Screamers (1979)

You can tell Screamers is pure Italian schlock because the monsters are dripping with olive oil.

Originally titled Island Of The Fishmen, it’s a bit of an H.G. Wells mashup of Mysterious Island and The Island of Dr. Moreau, as Claude, a young naval doctor (Claudio Cassinelli) washes ashore in the Caribbean after the sinking of the prison ship to which he was assigned.

He and two surviving prisoners are taken to the wicker plantation home of wealthy misanthrope Edmond Rackham (Richard Johnson) and his stunning lady friend Amanda Marvin (Barbara Bach, aka Mrs. Ringo Starr). Together they preside over a household of voodoo enthusiasts, led by high priestess Shakira (Beryl Cunningham).

A tired-looking Joseph Cotten shows up long enough to play Amanda’s mad (but seemingly decent) scientist pappy, who is determined to create a new race of oily gill men to populate the oceans of the world. His experiments are then employed by Rackham as cheap labor to loot the treasure vault of a nearby submerged temple.

Oh yeah, and it’s a volcanic island that’s gonna blow any second.

Directed by giallo veteran Sergio Martino (Slave Of The Cannibal God, Torso, Blade Of The Ripper), Screamers isn’t nearly good enough to be lost treasure, but it’s brisk, watchable trash with a decent budget, and Barbara Bach is radiant.

I already checked, you don’t have anything better to do.

 

 

 

 

 

 

 

Dead & Buried (1981)

Dead & Buried is a 40-year-old fright flick that has remained available on cable since the Reagan Administration. Now that’s staying power!

We open on the quaint seaport town of Potter’s Bluff, where friendly townsfolk frequently gather to savagely murder unlucky tourists, all caught on camera for those special vacation memories.

Sheriff Gillis (James Farentino) is inevitably handed the case, but he’s distracted at home by his wife’s (Melody Anderson) increasingly strange behavior, which includes teaching her fourth-grade class about voodoo.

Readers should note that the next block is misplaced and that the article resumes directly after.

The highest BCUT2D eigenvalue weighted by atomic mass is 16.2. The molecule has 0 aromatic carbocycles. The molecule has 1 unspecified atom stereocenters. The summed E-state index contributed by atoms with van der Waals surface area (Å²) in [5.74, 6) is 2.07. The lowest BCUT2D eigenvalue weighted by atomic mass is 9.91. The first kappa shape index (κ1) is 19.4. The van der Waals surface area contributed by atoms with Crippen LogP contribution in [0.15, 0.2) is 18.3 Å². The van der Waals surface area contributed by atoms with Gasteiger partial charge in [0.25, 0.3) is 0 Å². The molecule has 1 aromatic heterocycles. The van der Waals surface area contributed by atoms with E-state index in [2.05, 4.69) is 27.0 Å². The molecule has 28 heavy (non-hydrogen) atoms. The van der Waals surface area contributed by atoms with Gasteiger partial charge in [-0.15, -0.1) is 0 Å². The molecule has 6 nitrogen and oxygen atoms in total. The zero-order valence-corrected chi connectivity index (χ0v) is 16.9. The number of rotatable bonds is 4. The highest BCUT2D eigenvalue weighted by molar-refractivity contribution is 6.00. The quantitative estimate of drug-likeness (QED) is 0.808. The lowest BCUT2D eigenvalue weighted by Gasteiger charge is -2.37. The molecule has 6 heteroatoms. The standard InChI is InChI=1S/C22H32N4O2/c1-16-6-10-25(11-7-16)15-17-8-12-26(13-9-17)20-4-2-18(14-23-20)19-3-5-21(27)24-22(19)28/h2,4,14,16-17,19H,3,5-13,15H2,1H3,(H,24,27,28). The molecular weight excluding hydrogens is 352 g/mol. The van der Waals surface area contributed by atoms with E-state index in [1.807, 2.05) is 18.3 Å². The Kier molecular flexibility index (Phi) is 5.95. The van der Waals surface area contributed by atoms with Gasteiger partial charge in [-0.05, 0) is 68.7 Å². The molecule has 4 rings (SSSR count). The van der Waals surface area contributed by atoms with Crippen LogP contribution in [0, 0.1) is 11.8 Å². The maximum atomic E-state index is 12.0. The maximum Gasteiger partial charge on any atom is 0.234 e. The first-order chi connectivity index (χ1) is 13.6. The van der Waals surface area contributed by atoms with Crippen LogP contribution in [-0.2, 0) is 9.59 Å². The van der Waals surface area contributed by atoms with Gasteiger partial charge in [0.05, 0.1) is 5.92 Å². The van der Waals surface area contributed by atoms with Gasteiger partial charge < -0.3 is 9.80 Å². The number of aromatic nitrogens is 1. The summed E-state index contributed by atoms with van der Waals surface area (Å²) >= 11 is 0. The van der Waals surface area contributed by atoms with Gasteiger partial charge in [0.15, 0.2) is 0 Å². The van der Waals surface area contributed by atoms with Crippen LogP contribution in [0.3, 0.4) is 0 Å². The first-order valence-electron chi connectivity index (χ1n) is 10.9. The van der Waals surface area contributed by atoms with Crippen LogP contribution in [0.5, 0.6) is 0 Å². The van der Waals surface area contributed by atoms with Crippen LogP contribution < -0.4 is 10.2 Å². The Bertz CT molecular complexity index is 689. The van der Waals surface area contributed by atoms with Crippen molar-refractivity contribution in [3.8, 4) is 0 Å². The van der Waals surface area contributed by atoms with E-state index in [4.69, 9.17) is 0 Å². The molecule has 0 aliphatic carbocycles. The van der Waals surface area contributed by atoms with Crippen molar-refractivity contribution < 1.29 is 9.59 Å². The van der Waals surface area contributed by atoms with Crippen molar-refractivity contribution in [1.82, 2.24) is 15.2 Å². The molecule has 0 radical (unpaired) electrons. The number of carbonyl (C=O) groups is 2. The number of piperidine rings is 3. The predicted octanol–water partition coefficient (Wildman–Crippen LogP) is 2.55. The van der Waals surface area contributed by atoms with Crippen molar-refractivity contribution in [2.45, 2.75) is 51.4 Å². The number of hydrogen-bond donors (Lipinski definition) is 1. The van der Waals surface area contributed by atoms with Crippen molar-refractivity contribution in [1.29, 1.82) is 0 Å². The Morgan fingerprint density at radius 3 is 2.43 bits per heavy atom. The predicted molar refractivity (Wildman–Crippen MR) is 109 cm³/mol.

Gillis consults with dapper Dr. Dobbs (Jack Albertson) the jazz-loving town coroner, who complains that closed casket funerals are a drag, because no one can fully appreciate the artistry it takes to make a comely corpse—especially ones that have been burned alive or had their throats sliced.

The murders continue unabated, while the sheriff dutifully gathers clues that point to pretty much everybody.

The ending is Rod Serling-meets-Angel Heart, as Gillis realizes he has more in common with his neighbors than he’d care to admit.

Most of Dead & Buried‘s notoriety comes from being the followup to Alien for screenwriters Ronald Shusset and Dan O’Bannon, as well as makeup mastermind Stan Winston, whose gore effects are brutally efficient here.

In some ways, this is a dated artifact that looks downright hokey at times. Compared to Alien, it’s all the way down to earth and mundane in appearance.

That said, Dead & Buried is creepy as hell and full of small-town weirdness, like Norman Rockwell taking a stab at Dorian Gray.

It’s also the final live-action appearance of veteran actor Jack Albertson, best known as Charlie’s bedridden gramps in Willy Wonka & The Chocolate Factory.

In Dead & Buried, Albertson goes out in grand fashion, as a hepcat mad doctor with delusions of grandeur and visions of immortality.

We should all be so lucky.

 

The Blackout: Invasion Earth (2019)

No need to overthink it. The Blackout is a slam-bang, sci-fi, action blockbuster from Russia that’s certain to hold your attention long after the Milk Duds harden.

Borrowing from well-sourced material like Starship Troopers, Alien, and War of the Worlds, directors Egor Baranov and Nathalia Hencker have dropped a fairly epic slab of space spectacle on our heads, featuring a cast of brave comrades from the former Soviet Union battling an unearthly menace.

Nutshell: The Earth has gone dark except for one small circle of civilization in Eastern Europe. Russian troops are deployed, but prove mostly useless against an unseen enemy that sends wave after wave of brainwashed bears and people at their shrinking defenses.

All seems lost until the arrival of Id (Atryom Tkachenko), an alien with godlike powers (but no mouth), who offers the beleaguered survivors a possible solution to the impending invasion.

“But at what cost?” as the saying goes.

Seen mostly from the grunt’s-eye view of two soldiers, Oleg (Aleksey Chadov) and Grubov (Pyotr Fyodorov), The Blackout serves up balls-to-the-wall military gear excitement and plenty of narrow escapes, while bodies pile up to the heavens.